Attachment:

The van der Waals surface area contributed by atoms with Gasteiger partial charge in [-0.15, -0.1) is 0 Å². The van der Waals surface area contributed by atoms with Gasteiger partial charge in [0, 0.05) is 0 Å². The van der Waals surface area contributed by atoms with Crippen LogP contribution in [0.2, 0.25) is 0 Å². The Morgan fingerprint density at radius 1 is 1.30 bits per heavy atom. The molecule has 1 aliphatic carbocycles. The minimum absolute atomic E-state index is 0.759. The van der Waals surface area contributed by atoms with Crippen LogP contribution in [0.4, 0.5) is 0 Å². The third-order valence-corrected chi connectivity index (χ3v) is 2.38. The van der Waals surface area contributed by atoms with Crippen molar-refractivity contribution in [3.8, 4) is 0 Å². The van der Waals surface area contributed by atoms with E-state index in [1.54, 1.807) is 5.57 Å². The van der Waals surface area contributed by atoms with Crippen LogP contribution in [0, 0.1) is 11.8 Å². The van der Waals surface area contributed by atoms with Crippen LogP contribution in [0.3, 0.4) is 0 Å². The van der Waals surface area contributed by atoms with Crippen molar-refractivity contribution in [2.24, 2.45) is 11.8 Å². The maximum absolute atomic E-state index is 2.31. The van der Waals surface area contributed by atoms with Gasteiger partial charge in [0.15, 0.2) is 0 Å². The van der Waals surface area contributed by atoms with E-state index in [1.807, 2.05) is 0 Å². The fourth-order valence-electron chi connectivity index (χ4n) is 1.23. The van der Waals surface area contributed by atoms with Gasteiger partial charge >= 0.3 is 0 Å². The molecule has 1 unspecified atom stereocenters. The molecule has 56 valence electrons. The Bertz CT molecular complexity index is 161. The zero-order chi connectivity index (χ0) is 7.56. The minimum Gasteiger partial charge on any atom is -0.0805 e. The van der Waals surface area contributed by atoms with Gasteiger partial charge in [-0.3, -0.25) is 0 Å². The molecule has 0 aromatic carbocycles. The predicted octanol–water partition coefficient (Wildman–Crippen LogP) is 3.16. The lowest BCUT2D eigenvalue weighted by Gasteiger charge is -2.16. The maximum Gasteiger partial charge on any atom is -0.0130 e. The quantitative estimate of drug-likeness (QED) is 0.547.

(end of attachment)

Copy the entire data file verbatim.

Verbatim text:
The van der Waals surface area contributed by atoms with Gasteiger partial charge in [-0.15, -0.1) is 0 Å². The van der Waals surface area contributed by atoms with Gasteiger partial charge in [0, 0.05) is 0 Å². The van der Waals surface area contributed by atoms with Crippen LogP contribution in [0.2, 0.25) is 0 Å². The Morgan fingerprint density at radius 1 is 1.30 bits per heavy atom. The molecule has 1 aliphatic carbocycles. The minimum absolute atomic E-state index is 0.759. The van der Waals surface area contributed by atoms with Crippen LogP contribution in [0.4, 0.5) is 0 Å². The third-order valence-corrected chi connectivity index (χ3v) is 2.38. The van der Waals surface area contributed by atoms with Crippen molar-refractivity contribution in [3.8, 4) is 0 Å². The van der Waals surface area contributed by atoms with E-state index in [1.54, 1.807) is 5.57 Å². The van der Waals surface area contributed by atoms with Crippen LogP contribution in [0, 0.1) is 11.8 Å². The van der Waals surface area contributed by atoms with Crippen LogP contribution in [0.3, 0.4) is 0 Å². The van der Waals surface area contributed by atoms with Crippen molar-refractivity contribution in [2.24, 2.45) is 11.8 Å². The maximum absolute atomic E-state index is 2.31. The van der Waals surface area contributed by atoms with Gasteiger partial charge in [0.15, 0.2) is 0 Å². The van der Waals surface area contributed by atoms with E-state index in [1.807, 2.05) is 0 Å². The fourth-order valence-electron chi connectivity index (χ4n) is 1.23. The van der Waals surface area contributed by atoms with Gasteiger partial charge >= 0.3 is 0 Å². The molecule has 1 unspecified atom stereocenters. The molecule has 56 valence electrons. The Bertz CT molecular complexity index is 161. The zero-order chi connectivity index (χ0) is 7.56. The minimum Gasteiger partial charge on any atom is -0.0805 e. The van der Waals surface area contributed by atoms with Gasteiger partial charge in [-0.3, -0.25) is 0 Å². The molecule has 0 aromatic carbocycles. The predicted octanol–water partition coefficient (Wildman–Crippen LogP) is 3.16. The lowest BCUT2D eigenvalue weighted by Gasteiger charge is -2.16. The maximum Gasteiger partial charge on any atom is -0.0130 e. The quantitative estimate of drug-likeness (QED) is 0.547.